Which camera do you use? Canon, Nikon, Sony, etc. Does it really even matter? When I see an excellent photo somewhere, the last thing that comes to my mind, is what camera was used to make the photo. I’m a photographer, and I don’t even care; I’m sure the average viewer could care less what camera was used to make the image.
Which camera do you use?
I know there are a lot of bigtimers out there that like to show off their giant expensive cameras and lenses, but in reality, it’s just equipment and has little to do with the impact your images have on viewers. Some of these folks even go through the trouble to list every piece of equipment they used to make a photo. Do you think that their $1500 “Really Right Stuff” tripod setup helped to make the image that much better? Highly unlikely. They could have just purchased a ticket, and returned home with some unique images and lifetime memories, like David duChemin mentioned in a recent blog post.
The images below were made in 2006 with a small Canon SD550 point and shoot. I barely knew what I was doing technically at the time, but I had read a bunch of stuff on the internet about composition before leaving on my trip to Tanzania, Africa. I just came across the photo this evening while looking back at some of my first photos, and decided to edit it.
Don’t get me wrong, I like gear just as much as the average photographer, and I would like to have one of those “Really Right Stuff” tripod setups, but the setup I have now works just fine for me. I would prefer to travel instead, but that’s just me. It’s better to spend your energy on your photography, than lusting over the latest piece of equipment. Equipment is just a small piece of the picture, and it’s not a guarantee that you will automatically make stunning images.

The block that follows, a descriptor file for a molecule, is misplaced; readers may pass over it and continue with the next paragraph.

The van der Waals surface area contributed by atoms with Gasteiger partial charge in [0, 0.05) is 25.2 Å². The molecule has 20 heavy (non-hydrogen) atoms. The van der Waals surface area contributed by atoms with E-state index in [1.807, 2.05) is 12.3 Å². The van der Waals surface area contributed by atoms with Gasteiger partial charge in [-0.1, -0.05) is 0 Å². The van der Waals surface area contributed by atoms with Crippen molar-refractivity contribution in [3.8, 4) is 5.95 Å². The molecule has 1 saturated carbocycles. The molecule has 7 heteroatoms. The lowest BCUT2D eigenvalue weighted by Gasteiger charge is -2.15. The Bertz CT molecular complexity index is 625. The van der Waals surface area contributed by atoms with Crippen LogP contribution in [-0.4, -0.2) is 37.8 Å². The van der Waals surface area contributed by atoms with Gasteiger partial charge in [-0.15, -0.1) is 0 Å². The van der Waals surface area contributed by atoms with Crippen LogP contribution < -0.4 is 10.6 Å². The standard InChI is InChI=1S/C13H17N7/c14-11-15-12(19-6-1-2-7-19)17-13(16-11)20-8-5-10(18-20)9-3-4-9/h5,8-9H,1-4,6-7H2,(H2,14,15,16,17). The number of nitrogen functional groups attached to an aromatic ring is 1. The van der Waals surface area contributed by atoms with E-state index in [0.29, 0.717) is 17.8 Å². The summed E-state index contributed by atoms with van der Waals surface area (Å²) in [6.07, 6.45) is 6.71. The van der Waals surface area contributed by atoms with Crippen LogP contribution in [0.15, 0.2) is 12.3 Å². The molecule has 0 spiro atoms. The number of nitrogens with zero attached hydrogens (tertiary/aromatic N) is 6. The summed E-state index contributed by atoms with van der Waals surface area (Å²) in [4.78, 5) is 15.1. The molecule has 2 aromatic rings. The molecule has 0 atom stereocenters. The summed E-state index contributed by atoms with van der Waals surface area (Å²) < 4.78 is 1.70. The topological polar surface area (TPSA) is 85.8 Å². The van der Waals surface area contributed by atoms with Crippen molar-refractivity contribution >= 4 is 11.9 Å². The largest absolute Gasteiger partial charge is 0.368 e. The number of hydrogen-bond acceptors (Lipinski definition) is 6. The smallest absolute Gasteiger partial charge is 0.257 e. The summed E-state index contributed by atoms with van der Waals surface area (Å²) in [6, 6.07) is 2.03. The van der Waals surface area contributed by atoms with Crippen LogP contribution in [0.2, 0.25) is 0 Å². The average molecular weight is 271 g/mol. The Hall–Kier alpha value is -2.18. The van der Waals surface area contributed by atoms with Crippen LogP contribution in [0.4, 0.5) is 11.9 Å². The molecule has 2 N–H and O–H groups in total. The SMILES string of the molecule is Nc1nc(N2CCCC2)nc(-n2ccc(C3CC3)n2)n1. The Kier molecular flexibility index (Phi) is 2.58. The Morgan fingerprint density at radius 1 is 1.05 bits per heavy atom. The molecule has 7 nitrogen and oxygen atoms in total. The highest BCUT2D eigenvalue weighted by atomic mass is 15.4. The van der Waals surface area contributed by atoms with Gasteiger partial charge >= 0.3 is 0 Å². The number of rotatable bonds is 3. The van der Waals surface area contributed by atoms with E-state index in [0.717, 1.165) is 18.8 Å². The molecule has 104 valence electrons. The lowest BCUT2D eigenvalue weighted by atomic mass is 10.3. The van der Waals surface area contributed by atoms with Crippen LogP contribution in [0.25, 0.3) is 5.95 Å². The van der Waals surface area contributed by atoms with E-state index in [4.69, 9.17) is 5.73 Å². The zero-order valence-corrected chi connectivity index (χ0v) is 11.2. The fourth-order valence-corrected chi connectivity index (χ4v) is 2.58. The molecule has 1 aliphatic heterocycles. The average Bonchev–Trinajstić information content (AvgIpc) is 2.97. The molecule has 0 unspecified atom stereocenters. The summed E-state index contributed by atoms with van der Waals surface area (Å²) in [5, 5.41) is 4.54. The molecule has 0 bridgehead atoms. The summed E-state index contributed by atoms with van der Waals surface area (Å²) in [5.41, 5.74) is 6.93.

I often receive several variations of comments like this on my photos: “This is a stunning image, I wish I had that camera so I could make images like this!” These types of comments really irritate me, and these folks are very confused.
I got my start in photography when I inherited a Nikon 5700 from my father. It wasn’t the most expensive or technically advanced camera, but it had manual controls that allowed me to learn how aperture, and shutter speed affected images. I could see the results right away and make changes. That’s all I needed in order to learn the basics, and I used it for about a year before I bought my first DSLR. These days, I have a little Canon point and shoot S90 that is fully capable of making some cool images with the right person behind it.
Anyhow, thanks for listening. This is part of a new series of rants I will be posting from time to time…